A double-negative is not the same as a positive; yet it seems obvious that most people fail to recognize the essentially negative conceptualizations of their own beliefs and ideals: they suppose themselves to be idealists, with some kind of positive agenda; yet they nearly-always are in thrall to some merely double-negation.
For instance, they believe that the double-negations of being against CO2 climate change, or protecting the environment, is the same thing as loving and cherishing our relation to this natural world. And the consequence is massive destruction of nature and the severing of Men from the natural.
The supposedly 'ecological' doubled double-negative of "stopping climate change" and "protecting the environment" leads to an explicit (albeit deceptive) vision of humankind crammed into pods of '15 minute' mega-cities, eating processed bugs delivered by drones - and experiencing nature only virtually, via media.
(The double-negative attitude towards nature leads inexorably to the negation of Man - i.e. his extinction.)
Unfortunately, this kind of double-negation applies to many Christian understandings of Jesus Christ.
This is evident from using the synonym the Saviour to describe what is regarded as the essence of what He did for us. And that essence of what Jesus did is summarized as the Atonement - which is another double-negation. The same could be said about calling Jesus the redeemer, and describing the crucifixion as a redemption; all terms betray the primacy of double-negative theology. Conceptualizing Jesus's goodness as primarily sin-less-ness is another such.
I am sure that this is mistaken, and also stands as an obstacle to modern understanding of Jesus Christ. Partly because because it is obvious that modern Man feels no spontaneous need for saving, atonement or redemption.
If modern man must first be convinced of his default damnation from sin; he cannot begin to understand what Jesus is supposed to have done for him - thus evangelism is crippled.
Yet the Fourth Gospel seems to tell a different story - at least if read straightforwardly, as our primary source of knowledge of Jesus's life and teachings (by which I mean; trying to understand the IV Gospel without subordinating it to the other Gospels, other parts of the New Testament, and the Bible as a whole).
Of course; the IV Gospel can be interpreted in a double-negative fashion - as about Jesus as Saviour - since all positives can be reframed in a double-negative form.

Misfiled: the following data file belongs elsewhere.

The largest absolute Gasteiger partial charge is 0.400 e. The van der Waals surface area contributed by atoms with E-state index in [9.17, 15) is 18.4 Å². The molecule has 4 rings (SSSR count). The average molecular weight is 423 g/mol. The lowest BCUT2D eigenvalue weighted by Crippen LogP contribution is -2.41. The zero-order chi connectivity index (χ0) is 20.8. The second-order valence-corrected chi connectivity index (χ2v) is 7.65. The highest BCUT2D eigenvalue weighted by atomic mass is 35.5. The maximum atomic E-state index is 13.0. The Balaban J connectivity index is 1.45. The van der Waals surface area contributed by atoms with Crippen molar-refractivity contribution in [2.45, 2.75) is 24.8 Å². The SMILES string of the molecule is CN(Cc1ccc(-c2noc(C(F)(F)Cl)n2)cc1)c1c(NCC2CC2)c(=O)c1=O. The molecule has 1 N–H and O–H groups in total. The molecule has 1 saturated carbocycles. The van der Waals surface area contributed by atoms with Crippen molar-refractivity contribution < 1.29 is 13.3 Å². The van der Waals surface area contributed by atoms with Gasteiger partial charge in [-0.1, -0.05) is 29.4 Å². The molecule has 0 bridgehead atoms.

But reformulating a positive as double-negation always and necessarily leaves-out that which is truly positive; because in real-life (unlike mathematics!) a positive cannot emerge from negations.
Being "against sin", does not tell us what to do instead-of sinning; just as being against "Anthropogenic Global Warming by CO2" does not tell mankind anything about how to build a good relationship with the natural world.
(The double-negation of Jesus's teaching and work, leads to a negation of this mortal life - such that 'goodness' becomes the negation of sin, life the avoidance of damnation - life itself a thing to be got-through without falling and failing.)
Jesus in the IV Gospel is presented, perfectly straightforwardly, as the giver of life everlasting*. Which is presented as a positive addition to human possibility.
Yes, this also means negatively that Jesus "overcomes death" (a double-negation) - but this is only half the story, and the least helpful part. What Jesus offers positively is resurrection to eternal life in Heaven.
And what this means is set-out in many points of the Gospel, albeit in ways that we tend to regard as poetical or allegorical - but, at the time of Jesus this was very probably the ordinary way that language was used.
(Ancient languages had, what seems to us 'moderns', multiple and simultaneous meanings; they did not have the narrowly and precise, 'technical' and specialized - but utterly un-poetic! - language systems that we know from sciences, law, and bureaucracy generally.)
Double-negatively expressed Jesus "overcomes death" - and death meant something different in Jesus's time and place than it does for us; yet 'death', then and now, shared the core meaning of the ending of self, a situation caused by the death of our body.
When we die, our self will cease to be. For the Jews of Jesus's time this probably meant that soul was severed from body such that we would become witless, demented ghosts in Sheol.
For modern Man death means utter annihilation - body and mind - forever. But in both instances we, as unique selves, are finished.
But positively understood Jesus adds-to the human situation as it is understood to exist.
Instead of things happening as they do without Jesus; Jesus makes possible something new and extra.
Essentially; Jesus is the Giver of Life Everlasting, not the Saviour; because a positive trumps the partiality of a double-negative; because a giver is greater than a saver.
*I argue elsewhere that in the IV Gospel "sin" means something closely equivalent to "death" - so that references to Jesus taking-away or overcoming "sin" are intended to refer essentially to death. But it is also true that sin in the sense of disharmony with God's motivations and methods, dis-alignment from the ways of divine creation, must be overcome before life everlasting, resurrection to Heavenly life eternal, can happen.